Seven ways to support local musicians during the pandemic

Many artists across the UK haven’t performed live in over 12 months. It’s absolutely devastating that musicians’ incomes have been completely slashed in the pandemic, which has gone on longer than any of us thought it would. 

Venues have – for the most part – remained closed for nearly a year, with the exception of a few small seated, socially distanced shows. The Underground, in Hanley, were a brilliant example of how safely a show could be put on during Covid-19, with two-metre rules, masks, bar service and restricted numbers. 

The Music Venues Trust are doing some incredible work with their #SaveOurVenues campaign for the grassroots venues up and down the UK that are at risk of closure, and are relentless in raising awareness of the impact of the pandemic on the music industry.

Whilst we’re all itching to get to festivals, gigs and shows, it doesn’t look like it’s going to happen overnight. But you can still support your favourite local artists online – sometimes without even spending a penny.

Here are eight ways you can support musicians in Staffordshire and Cheshire during the pandemic.

Tune in

Live streamed gigs have taken over our Facebook feeds, and I’m here for it. Megan Dixon Hood is a brilliant example of this, who has been going live for an hour almost every Friday since March 2020. Tune in when you see a local artist doing a live video, give the post a like and a share, and join in on the comments section. The engagement will help the artist grow organically and reach new audiences, and you can sit on your sofa with a beer and imagine you’re in The Sugarmill.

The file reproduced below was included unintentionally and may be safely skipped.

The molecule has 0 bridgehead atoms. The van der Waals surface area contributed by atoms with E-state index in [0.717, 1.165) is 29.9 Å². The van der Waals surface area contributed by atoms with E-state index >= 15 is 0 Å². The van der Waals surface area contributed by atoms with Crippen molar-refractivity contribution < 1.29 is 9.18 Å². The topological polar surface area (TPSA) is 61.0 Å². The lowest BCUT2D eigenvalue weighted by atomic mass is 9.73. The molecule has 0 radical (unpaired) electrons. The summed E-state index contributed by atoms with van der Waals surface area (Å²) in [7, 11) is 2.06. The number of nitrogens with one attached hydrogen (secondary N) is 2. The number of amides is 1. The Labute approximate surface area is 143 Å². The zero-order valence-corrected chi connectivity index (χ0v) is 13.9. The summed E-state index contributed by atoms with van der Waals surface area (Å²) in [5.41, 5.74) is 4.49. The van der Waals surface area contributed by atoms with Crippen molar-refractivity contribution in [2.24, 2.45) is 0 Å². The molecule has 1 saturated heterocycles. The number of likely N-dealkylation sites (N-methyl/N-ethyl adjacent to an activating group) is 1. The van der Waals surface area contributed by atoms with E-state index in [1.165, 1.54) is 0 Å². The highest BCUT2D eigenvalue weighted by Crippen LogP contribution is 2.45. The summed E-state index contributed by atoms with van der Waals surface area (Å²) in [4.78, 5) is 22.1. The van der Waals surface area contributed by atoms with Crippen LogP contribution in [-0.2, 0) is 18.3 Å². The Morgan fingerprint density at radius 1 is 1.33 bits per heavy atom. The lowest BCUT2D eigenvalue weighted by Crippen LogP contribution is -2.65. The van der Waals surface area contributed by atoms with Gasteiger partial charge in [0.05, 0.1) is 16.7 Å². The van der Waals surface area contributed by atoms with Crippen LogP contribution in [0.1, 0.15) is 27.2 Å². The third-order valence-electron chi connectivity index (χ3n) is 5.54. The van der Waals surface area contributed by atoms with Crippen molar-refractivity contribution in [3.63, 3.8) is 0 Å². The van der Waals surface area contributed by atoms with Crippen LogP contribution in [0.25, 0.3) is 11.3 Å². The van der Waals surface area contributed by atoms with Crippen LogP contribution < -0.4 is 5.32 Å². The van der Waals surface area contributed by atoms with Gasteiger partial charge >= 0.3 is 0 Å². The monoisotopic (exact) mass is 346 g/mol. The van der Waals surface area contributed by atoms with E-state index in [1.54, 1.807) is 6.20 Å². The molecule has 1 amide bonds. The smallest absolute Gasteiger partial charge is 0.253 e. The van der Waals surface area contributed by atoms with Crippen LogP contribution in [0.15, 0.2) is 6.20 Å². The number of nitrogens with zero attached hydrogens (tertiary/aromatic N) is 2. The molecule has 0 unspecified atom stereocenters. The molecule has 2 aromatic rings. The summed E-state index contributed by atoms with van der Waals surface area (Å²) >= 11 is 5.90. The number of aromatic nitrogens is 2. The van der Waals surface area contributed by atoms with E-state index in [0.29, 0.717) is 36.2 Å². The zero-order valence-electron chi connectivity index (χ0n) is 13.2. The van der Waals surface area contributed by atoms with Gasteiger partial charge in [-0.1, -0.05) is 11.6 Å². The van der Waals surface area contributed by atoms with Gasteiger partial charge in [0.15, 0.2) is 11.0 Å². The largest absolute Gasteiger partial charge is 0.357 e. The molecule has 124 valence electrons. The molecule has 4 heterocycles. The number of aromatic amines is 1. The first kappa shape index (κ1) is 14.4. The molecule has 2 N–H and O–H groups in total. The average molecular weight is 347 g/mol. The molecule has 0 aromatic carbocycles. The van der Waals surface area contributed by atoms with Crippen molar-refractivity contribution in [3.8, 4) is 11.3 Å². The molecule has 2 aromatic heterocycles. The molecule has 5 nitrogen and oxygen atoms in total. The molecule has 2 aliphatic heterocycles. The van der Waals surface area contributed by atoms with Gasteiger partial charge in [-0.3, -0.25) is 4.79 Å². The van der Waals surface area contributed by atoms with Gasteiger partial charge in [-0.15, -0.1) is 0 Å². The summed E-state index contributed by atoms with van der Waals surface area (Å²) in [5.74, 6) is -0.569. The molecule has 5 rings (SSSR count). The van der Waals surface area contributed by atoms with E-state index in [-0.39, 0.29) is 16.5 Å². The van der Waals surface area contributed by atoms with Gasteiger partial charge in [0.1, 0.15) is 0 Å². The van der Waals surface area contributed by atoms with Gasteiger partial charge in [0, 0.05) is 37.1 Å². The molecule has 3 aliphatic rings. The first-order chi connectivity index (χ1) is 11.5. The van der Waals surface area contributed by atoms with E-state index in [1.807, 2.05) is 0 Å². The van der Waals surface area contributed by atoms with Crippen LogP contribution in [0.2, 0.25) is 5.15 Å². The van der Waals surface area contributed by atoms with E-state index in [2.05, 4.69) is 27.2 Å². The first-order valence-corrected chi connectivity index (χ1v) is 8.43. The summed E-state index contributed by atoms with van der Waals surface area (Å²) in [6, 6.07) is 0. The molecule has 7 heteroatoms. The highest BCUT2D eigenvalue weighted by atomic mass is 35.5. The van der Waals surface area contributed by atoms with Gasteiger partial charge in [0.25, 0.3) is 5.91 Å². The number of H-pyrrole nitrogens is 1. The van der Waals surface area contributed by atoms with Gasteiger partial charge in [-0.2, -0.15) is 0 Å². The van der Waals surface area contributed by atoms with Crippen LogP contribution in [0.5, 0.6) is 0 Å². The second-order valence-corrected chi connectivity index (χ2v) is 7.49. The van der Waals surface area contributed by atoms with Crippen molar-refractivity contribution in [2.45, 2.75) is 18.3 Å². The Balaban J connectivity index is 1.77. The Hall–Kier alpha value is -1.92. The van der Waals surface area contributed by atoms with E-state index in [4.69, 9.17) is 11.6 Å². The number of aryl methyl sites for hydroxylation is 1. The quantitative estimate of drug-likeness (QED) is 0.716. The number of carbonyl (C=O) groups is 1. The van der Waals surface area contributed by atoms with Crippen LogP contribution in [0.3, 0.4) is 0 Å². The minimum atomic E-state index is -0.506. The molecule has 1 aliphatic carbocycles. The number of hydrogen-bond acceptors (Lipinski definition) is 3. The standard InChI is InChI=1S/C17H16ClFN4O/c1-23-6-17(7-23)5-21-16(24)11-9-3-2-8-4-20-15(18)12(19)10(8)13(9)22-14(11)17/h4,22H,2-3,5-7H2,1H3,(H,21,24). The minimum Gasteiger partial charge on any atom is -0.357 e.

Megan told The LeopHEARD Podcast: “Last year we did 38 live streams and it only came about because a venue asked me to to a stream and help uplift some spirits. It was really successful and fans asked me do another and they wouldn’t let me stop and I didn’t want to stop either. I’d never have met the community that are on there even if we carried on touring. Because it’s weekly, it’s really familiar to people and some have sent me emails and messages after them. They’ve kept me going and I’ve kept them going. It’s been amazing.”

Donate to charities supporting the industry

Since the start of the pandemic, Music Venues Trust has helped unlock over £80 million in funding from donations and government initiatives, which has seen over 400 venues secure their immediate furtures.

The charity works to highlight the role of grassroots venues to local communities and the economy, helping to preserve and improve venues so that they’re here for the future. Donating to charities such as this helps ensure your favourite Friday night venue will still be there in years to come, ready and waiting for local bands to take to the stage.

If you’d rather receive something in return for your donation, you can buy merch here to support venues at risk of closure.

Buy merchendise

Speaking of buying merch, see if your favourite local band or musician is selling any badges, stickers, t-shirts or tote bags. These have been paid for buy the band, and the only way for them to make a profit is to get them shifted out of boxes and onto backs. Typically, for a t-shirt, you’re looking at £15-£20, which you’d have easily spent at the bar on any given Saturday, or on your lockdown takeaway. Give the pizza a miss this weekend, and buy a tshirt from a local band.